The Deep Joy and Justice of Holi

By Sunita Viswanath

Springtime brings one of the most joyous celebrations for Hindus — Holi.

Friends and family wear white or light-colored clothes, gather and feast together, and then go outside and throw colored powders at each other with abandon.

Such inhibition is enjoyed most of all by children and courting couples. Holi is also a great time to bring out the jovial side of our elders and more serious family members. In some communities, revelers consume bhang (a cannabis milkshake) in order to heighten the pleasures of the festival. I have never been so fortunate as to experience such heights!

While Holi is a joyful time, it also lifts up three main aspects of our tradition that have important justice implications for how we treat one another and the earth:

1) Prithvi Ma (Mother Earth)

Holi comes at the onset of spring and celebrates the abundance of spring harvests. The colors we throw at each other represent the colors that come alive in the spring as the earth’s foliage and blossoms awaken after a long winter. In Sadhana, our celebration of Holi includes a recommitment to our work to care for our Prithvia Ma, and do all we can for environmental justice and climate action.

The colored powders usually used in Holi celebrations are made of toxic chemicals which are detrimental for the environment and also our skin and health. We encourage the purchase of environmentally friendly colored powders  

2) A Celebration of Love

There is always an emphasis on romance in the celebration of Holi. Both in Bollywood movies and in real life, lovers and spouses evoke the love of Lord Krishna and his consort lovers and dance and daub each other with color. 

The story is that Lord Krishna was sad that fair-skinned Radha would never love him because he was dark-skinned. Upon his mother Yashoda’s suggestion, Krishna painted Radha many colors, and so began the celebration of Holi as the festival of color.

This Holi story argues against the prevalent social bias towards fair skin. Moreover, it suggests a delightful permissiveness in matters of love – namely, that there should be joy, agency, and choice when we choose our mates.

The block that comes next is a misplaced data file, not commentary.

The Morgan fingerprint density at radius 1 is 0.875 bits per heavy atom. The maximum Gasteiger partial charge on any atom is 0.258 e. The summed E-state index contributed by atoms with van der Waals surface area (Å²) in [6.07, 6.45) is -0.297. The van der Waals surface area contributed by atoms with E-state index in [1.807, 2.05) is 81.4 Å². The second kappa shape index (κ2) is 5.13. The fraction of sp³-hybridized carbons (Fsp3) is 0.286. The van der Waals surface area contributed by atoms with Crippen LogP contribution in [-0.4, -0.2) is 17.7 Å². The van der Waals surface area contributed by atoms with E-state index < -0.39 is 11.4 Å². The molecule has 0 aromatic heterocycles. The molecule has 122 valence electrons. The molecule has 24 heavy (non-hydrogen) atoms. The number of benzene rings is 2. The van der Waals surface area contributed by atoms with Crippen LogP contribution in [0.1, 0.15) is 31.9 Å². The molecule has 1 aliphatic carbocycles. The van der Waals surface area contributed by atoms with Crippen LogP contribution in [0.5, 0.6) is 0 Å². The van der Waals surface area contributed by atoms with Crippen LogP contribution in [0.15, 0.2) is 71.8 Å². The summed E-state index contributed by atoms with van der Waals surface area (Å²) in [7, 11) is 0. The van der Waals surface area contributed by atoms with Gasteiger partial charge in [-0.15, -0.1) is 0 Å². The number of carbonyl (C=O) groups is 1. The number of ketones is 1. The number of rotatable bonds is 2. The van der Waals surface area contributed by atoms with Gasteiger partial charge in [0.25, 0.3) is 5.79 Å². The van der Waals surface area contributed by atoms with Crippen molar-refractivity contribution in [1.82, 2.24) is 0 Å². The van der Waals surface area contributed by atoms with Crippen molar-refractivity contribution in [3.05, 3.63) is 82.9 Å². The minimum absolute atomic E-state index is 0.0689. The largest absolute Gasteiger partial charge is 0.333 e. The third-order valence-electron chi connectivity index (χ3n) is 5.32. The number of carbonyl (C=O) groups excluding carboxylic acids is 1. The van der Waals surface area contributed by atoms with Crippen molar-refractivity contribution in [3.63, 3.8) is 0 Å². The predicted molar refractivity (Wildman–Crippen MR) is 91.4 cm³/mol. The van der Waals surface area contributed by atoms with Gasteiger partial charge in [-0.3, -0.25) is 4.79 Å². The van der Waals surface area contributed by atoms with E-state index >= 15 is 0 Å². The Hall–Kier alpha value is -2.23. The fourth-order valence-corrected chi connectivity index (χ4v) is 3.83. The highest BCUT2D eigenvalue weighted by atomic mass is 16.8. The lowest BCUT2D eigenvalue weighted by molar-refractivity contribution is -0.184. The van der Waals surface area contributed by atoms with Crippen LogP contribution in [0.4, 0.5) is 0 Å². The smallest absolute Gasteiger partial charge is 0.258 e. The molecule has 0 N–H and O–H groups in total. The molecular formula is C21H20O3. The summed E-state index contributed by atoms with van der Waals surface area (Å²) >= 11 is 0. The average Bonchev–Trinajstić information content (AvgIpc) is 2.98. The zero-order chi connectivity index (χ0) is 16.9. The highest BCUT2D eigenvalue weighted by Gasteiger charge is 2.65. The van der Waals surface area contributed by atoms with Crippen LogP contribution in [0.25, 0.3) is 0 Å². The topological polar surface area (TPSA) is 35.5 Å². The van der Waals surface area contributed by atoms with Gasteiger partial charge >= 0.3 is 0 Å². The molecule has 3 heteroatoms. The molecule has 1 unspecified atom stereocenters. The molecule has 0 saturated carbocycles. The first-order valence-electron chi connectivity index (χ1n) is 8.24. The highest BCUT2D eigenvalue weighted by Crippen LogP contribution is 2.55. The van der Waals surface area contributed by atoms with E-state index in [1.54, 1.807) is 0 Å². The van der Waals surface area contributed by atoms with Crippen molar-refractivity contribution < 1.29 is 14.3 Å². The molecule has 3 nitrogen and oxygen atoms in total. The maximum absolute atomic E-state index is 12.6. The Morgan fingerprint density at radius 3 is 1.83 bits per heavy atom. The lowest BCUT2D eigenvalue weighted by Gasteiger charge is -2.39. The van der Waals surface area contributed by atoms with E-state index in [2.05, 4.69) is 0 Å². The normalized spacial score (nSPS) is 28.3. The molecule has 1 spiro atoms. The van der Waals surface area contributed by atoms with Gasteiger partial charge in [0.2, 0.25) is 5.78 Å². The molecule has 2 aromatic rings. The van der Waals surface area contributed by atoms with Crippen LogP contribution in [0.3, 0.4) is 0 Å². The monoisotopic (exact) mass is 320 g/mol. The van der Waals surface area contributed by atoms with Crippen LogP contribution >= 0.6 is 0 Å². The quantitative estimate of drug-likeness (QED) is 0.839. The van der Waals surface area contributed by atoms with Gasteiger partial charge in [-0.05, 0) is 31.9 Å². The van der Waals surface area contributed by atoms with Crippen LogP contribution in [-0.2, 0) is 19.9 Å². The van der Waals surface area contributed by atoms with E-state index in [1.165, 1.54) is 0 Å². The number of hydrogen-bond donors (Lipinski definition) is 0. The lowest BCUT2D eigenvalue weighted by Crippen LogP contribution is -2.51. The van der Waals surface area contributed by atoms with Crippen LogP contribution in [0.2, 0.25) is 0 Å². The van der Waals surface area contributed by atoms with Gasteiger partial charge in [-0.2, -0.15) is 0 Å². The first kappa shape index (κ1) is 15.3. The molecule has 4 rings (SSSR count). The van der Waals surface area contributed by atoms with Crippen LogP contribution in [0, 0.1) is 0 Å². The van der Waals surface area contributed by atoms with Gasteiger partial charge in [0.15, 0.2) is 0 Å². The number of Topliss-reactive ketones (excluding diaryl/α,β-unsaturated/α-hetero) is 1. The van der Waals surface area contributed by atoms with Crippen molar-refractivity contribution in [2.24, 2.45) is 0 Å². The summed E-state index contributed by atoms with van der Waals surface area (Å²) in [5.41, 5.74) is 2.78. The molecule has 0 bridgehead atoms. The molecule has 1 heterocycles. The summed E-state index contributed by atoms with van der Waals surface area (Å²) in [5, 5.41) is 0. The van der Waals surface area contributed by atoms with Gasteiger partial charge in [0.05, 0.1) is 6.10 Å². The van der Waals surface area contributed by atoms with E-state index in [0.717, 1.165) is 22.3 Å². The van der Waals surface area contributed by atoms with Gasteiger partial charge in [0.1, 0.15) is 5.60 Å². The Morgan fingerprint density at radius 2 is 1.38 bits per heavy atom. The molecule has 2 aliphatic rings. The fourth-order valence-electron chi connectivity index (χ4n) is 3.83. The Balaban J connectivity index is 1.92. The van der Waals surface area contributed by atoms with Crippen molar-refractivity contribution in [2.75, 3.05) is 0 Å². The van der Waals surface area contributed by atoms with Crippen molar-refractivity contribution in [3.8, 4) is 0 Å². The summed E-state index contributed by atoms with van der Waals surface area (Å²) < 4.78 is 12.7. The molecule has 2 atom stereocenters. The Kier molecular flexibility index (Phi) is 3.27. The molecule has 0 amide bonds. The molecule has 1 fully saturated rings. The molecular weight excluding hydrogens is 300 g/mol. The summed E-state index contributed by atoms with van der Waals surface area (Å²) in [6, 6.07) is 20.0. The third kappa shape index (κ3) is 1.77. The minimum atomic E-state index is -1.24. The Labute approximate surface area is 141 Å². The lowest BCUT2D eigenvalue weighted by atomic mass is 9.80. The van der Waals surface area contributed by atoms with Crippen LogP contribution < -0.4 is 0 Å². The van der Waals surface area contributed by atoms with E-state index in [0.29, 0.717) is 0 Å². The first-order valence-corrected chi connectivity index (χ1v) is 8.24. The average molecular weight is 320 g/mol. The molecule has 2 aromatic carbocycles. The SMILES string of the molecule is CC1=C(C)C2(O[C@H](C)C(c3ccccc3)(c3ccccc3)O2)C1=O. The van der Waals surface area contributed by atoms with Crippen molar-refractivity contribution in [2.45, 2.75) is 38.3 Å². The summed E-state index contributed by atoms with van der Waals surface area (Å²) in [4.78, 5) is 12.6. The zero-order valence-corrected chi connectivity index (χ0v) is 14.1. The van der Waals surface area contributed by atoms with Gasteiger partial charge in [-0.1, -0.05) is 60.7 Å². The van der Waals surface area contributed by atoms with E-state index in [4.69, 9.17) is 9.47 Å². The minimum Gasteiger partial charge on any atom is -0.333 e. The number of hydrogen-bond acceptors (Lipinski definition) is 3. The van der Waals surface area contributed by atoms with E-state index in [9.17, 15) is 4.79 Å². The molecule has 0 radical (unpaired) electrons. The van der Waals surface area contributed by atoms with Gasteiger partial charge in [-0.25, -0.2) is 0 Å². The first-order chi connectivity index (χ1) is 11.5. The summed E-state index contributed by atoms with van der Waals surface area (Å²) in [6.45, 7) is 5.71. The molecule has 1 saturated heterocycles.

3) The Victory of Good Over Evil, and the Oneness of All

Holi is named for Holika, who is considered a demoness in Hindu scriptures. Holika is the sister of Hiranyakashipu who wants his son Prahlad to revere only him, but Prahlad is a devotee of Vishnu alone. Hirayanyakashipu is so upset that he wishes for the death of his son. Holika has a shawl which protects her from fire. Hiranyakashipu asks her to wear the shawl and enter a fire with Prahlada in her arms. His aim is that Prahlada be burnt to death but Holika be unscathed. Prahlada is deep in prayer to Lord Vishnu as he enters the fire, and so the shawl flies from Holika to cover Prahlada. Holika is burnt and Prahlada survives.  

On Holi, many build large bonfires in which they burn effigies of the demoness Holika and thus celebrate the victory of good over evil.

I have also heard interpretations that Holi became a day when Holika is actually celebrated because she saved Prahlada’s life by giving him her shawl and sacrificing her own life.

Prahlada tells Hiranyakashipu that Lord Vishnu is more powerful than he will ever be, and that he is omnipresent. Hiraṇyakaśipu points to a nearby pillar and asks, “Is your Vishnu in this pillar?

Prahlada answers, “He was, he is, and he will be.”

Hiranyakashipa is furious. “If he is in this pillar, why can I not see him?”

He smashes the pillar with his mace, and Narasimha (Lord Vishnu in the form of half man and half lion) emerges from the pillar.

Herein lies what I believe is the essential part of Hindu belief:

The divine–whatever we think of as God–is in every single one of us and in every part of the universe. In every tree and river and animal and mountain and even every book, stone, and even pillar.


Sunita Viswanath is a cofounder of Sadhana: Coalition of Progressive Hindus, an emerging organization being “incubated” at Auburn Seminary. Sadhana is a loving community of Hindus whose faith is rooted in a desire for justice in this world. 

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On holy days like Holi, Auburn turns to leaders of faith to reflect on the ways that their celebration might trouble the waters and heal the world. In February, The Rev. Paul Raushenbush explored the confluence of Valentine’s Day and Ash Wednesday and January brought us new year for trees on  Tu B’Shevat. 



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